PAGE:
Oil services provider Halliburton Company (HAL) is trading at a five-week high in Monday's pre-market after beating second quarter 2020 profit estimates by a wide margin and coming up short on revenues. Earnings per share (EPS) of $0.05 defied expectations for a $0.12 loss, while revenues fell a stomach-churning 46.1% year over year to $3.2 billion, below estimates of $3.35 billion. The collapse in U.S. oil production underpinned the shortfall, generated by erratic second quarter reopening efforts.
- Halliburton Company (HAL) topped second quarter earnings estimates, reporting a profit of $0.05 per share.
- The stock was trending lower for nearly six years prior to the first quarter decline.
- The positive post-news reaction raises the odds for a rally up to resistance near $16.
- The oil services sector is benefiting from higher crude oil prices.
The oil services sector struggled for years before the pandemic, with high debt loads and poor management undermining profitability. This stock topped out more than six years ago and had already fallen more than 60% before world markets collapsed during the first quarter's pandemic shutdown. The subsequent downdraft dropped the former blue chip more than 80% off the January high before finding support at the lowest low since 1972.
Crude oil futures have posted impressive gains since April, lifting into resistance in the low $40s while underpinning recovery waves in all sorts of energy stocks. However, most are still trading below key levels broken this year, and Halliburton is no exception, stuck between support at the 50-day exponential moving average (EMA) and resistance at the 200-day EMA. It has also failed to remount the broken 2008 low in the teens, keeping bears in full control of the ticker tape.
Halliburton Long-Term Chart (2006 – 2020)
The stock broke out above the 2006 high at $41.99 in 2008 and topped out quickly in the mid-$50s. It sold off to a five-year low during the economic collapse and turned sharply higher at year end, completing a round trip into the prior high in 2011. The subsequent breakout failed, yielding a higher 2012 low, followed by a more successful effort in 2014, when a strong rally impulse posted an all-time high at $74.33.
A selloff into the mid-$20s in 2016 completed a trading range that broke to the downside in the second quarter of 2019. Price action held above the deep 2008 low into a February 2020 breakdown that found support just below the 2002 low in the deep single digits. The second quarter bounce barely registers in this long-term view, stalling 20 points below the 200-month EMA, which was broken on heavy volume in the fourth quarter of 2018.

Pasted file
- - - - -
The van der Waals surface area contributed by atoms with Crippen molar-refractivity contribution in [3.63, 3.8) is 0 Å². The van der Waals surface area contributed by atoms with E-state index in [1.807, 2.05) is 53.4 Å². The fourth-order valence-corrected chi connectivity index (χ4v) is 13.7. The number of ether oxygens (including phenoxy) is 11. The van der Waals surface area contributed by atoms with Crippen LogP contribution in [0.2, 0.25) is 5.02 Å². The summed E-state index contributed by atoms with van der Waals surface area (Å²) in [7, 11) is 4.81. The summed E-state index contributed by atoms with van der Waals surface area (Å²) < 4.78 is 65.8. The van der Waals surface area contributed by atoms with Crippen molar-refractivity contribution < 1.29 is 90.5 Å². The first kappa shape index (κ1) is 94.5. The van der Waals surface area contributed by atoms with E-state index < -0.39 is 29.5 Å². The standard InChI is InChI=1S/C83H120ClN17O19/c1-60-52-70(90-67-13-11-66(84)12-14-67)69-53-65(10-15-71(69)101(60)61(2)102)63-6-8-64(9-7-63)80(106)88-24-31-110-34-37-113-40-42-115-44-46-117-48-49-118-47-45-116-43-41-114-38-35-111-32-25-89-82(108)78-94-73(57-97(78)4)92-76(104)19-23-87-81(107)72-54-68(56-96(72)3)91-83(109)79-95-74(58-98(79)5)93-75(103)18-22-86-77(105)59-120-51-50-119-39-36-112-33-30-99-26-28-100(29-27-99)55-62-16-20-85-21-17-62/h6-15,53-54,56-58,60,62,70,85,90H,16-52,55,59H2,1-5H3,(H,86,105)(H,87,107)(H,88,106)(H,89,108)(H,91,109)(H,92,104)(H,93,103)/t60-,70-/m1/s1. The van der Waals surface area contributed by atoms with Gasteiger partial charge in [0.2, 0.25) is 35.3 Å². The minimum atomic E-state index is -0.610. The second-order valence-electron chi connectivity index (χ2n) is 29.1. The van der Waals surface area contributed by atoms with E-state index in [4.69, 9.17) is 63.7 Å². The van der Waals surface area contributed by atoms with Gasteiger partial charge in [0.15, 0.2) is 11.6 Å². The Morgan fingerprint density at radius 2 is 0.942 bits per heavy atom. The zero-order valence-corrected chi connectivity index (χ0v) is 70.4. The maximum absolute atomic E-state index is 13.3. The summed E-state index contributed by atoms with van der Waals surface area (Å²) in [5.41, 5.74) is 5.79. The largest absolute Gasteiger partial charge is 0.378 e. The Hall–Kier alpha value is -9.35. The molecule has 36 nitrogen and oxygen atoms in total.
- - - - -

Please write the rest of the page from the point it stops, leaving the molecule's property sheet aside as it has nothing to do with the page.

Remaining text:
Halliburton Short-Term Chart (2017 – 2020)
The daily view highlights multiple resistance levels broken in recent years. The stock is currently trading right on top of the 2008 low, finishing up the second month of a testing process that should determine short-term price direction. A buying spike here will trigger a larger-scale buy signal if price can mount the 200-day EMA at $16, but reward potential will remain limited due to equally strong obstacles at $21 and $27.
The on-balance volume (OBV) accumulation-distribution indicator offers hope to battered bulls, lifting back to mid-2019 levels in the second quarter. It has been pushing against that barrier for the past three and a half months, raising the odds for a breakout that predicts price will soon follow. The stock was trading in the mid-$20s when OBV topped out last year, so the uptick has the potential to reach the broken 2010 low just above $21.
On-balance volume (OBV) is a technical trading momentum indicator that uses volume flow to predict changes in stock price. Joseph Granville first developed the OBV metric in the 1963 book Granville's New Key to Stock Market Profits.
The Bottom Line
Halliburton stock is trading higher after a mixed second quarter earnings report and could now test moving average resistance near $16.
Disclosure: The author held no positions in the aforementioned securities at the time of publication.